February 1, 2016

Bloomsbury Group’s Charleston house to be renovated


Charleston. Image via Wikipedia

Charleston. Image via Wikipedia

Charleston, the house where the Bloomsbury Group lived and holidayed, is to undergo a major renovation to mark its centenary.

As Katherine Cowdrey at The Bookseller reports, the project has been made possible by Virginia Woolf’s great niece Virginia Nicholson and her husband William Nicholson, who donated £250,000 to kickstart the project. In addition to much-needed preservation work, the money will help to fund a new art gallery as well as a learning studio and archive space. The Charleston Trust, the charity organisation that oversees the house, hopes that the renovation will return the house to “a living artistic environment.”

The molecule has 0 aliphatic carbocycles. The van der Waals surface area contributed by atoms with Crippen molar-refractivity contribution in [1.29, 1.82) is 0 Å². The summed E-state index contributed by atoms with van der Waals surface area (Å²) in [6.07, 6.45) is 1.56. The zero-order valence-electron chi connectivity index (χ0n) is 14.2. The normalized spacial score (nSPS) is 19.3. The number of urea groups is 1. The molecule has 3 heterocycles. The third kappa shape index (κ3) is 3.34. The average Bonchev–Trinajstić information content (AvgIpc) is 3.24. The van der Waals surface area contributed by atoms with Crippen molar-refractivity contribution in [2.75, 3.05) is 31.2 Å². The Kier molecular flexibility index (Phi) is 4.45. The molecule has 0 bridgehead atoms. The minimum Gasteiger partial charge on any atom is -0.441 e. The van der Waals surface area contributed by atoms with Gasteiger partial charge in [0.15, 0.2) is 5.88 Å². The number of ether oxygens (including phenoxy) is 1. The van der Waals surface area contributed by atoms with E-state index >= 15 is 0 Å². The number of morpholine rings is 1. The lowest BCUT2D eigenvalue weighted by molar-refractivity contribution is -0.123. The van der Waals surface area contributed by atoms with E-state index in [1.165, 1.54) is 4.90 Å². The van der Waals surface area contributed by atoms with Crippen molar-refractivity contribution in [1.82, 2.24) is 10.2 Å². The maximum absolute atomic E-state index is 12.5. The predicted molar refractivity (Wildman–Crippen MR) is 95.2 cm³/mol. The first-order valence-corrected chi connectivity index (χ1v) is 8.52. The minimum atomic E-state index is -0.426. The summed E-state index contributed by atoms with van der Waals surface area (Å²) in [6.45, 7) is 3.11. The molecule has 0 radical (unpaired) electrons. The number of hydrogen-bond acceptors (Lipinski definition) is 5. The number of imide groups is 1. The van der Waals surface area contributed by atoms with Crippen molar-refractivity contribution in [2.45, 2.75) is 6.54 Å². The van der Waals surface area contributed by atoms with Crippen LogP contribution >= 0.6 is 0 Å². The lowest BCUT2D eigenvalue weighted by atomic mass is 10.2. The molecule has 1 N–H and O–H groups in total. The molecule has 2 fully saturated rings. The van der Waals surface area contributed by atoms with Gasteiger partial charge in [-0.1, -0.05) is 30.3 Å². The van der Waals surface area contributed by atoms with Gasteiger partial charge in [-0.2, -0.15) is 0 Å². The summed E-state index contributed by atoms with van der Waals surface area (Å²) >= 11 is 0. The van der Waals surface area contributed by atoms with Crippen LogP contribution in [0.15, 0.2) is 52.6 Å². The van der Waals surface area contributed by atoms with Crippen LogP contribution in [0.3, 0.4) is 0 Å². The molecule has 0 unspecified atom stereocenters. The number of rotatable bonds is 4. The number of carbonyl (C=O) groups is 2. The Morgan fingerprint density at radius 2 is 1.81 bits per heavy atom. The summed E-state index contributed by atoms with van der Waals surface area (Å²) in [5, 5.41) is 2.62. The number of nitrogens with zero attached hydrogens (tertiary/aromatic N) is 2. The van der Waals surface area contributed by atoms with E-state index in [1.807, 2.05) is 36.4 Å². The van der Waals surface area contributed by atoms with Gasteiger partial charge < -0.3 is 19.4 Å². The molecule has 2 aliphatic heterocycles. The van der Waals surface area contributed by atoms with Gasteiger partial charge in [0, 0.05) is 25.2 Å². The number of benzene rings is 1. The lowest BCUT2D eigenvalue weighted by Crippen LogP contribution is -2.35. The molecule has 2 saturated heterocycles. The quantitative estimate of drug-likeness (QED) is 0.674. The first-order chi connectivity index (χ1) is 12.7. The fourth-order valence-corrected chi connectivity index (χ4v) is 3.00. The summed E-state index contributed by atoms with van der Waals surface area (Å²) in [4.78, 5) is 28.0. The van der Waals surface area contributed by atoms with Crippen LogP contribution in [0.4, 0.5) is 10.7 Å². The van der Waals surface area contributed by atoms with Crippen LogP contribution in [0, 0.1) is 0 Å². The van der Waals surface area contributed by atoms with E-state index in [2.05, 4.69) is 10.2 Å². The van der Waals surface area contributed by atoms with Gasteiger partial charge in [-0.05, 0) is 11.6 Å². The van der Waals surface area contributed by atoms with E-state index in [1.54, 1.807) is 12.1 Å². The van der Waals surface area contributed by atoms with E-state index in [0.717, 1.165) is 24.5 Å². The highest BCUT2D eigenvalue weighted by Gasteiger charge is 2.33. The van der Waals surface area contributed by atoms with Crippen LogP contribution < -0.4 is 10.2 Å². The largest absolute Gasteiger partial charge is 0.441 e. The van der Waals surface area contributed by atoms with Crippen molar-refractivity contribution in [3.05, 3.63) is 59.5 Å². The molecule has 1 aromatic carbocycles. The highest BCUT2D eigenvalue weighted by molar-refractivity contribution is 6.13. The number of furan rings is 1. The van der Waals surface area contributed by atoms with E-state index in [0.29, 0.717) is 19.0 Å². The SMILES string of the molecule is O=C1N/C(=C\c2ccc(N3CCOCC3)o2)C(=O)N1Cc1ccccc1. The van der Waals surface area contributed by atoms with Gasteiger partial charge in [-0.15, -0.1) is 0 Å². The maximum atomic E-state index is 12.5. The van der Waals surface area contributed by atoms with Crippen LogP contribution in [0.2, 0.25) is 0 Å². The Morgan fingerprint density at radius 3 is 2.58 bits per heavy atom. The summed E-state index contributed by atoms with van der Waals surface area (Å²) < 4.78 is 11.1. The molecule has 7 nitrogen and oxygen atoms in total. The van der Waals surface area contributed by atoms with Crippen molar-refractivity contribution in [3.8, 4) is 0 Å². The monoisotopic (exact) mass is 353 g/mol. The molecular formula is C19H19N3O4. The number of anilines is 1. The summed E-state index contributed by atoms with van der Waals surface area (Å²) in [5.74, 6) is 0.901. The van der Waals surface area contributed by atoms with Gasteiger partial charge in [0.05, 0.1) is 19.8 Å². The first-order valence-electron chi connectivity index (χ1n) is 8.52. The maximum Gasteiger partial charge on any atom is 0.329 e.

Located in East Sussex, Charleston was the country house of Virginia Woolf’s sister Vanessa Bell and her husband Duncan Grant. The couple moved to the house in 1916 and received a stream of famous guests including Virginia and Leonard Woolf, John Maynard Keynes, Roger Fry and E.M. Forster.

The house is notable for its interiors: Bell and Grant painted the house in the fresco style, painting bright scenes and shapes directly onto the walls, furniture and doors. This was complemented with art by Renoir, Picasso and Derain, and ceramics from the Omega workshops.

The Charleston Trust has so far raised over £5 million for the centenary project, and Nicholson’s donation has made a significant difference to the fundraising. She told The Bookseller:

I see this donation as helping to ensure the future of the place I have always loved, and where I spent the happiest times of my childhood. Our capacity to give this level of contribution to Charleston is entirely owing to Bill’s creative talent, industriously applied over thirty years. But we both feel that benefiting our community and helping to preserve and revitalise the inspirational and creative environment that is Charleston is an appropriate way to celebrate a lifetime’s imaginative output.






Zeljka Marosevic is the former managing director of Melville House UK.